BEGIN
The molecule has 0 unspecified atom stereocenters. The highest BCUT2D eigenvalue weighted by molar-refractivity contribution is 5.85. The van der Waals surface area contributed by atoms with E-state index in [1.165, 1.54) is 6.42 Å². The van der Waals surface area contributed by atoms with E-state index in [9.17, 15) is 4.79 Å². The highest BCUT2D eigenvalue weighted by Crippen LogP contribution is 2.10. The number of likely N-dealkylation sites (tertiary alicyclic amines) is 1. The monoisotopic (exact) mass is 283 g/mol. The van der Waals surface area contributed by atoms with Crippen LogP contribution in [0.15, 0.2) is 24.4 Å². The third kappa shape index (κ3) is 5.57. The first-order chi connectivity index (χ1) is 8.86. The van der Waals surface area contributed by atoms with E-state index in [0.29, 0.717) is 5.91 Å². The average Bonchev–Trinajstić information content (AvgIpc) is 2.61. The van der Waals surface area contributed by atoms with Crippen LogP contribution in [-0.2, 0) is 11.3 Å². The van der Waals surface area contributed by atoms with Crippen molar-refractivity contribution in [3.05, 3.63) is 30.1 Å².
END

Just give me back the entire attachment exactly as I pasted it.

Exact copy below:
The molecule has 0 unspecified atom stereocenters. The highest BCUT2D eigenvalue weighted by molar-refractivity contribution is 5.85. The van der Waals surface area contributed by atoms with E-state index in [1.165, 1.54) is 6.42 Å². The van der Waals surface area contributed by atoms with E-state index in [9.17, 15) is 4.79 Å². The highest BCUT2D eigenvalue weighted by Crippen LogP contribution is 2.10. The number of likely N-dealkylation sites (tertiary alicyclic amines) is 1. The monoisotopic (exact) mass is 283 g/mol. The van der Waals surface area contributed by atoms with Crippen LogP contribution in [0.15, 0.2) is 24.4 Å². The third kappa shape index (κ3) is 5.57. The first-order chi connectivity index (χ1) is 8.86. The van der Waals surface area contributed by atoms with E-state index in [0.29, 0.717) is 5.91 Å². The average Bonchev–Trinajstić information content (AvgIpc) is 2.61. The van der Waals surface area contributed by atoms with Crippen LogP contribution in [-0.2, 0) is 11.3 Å². The van der Waals surface area contributed by atoms with Crippen molar-refractivity contribution in [3.05, 3.63) is 30.1 Å².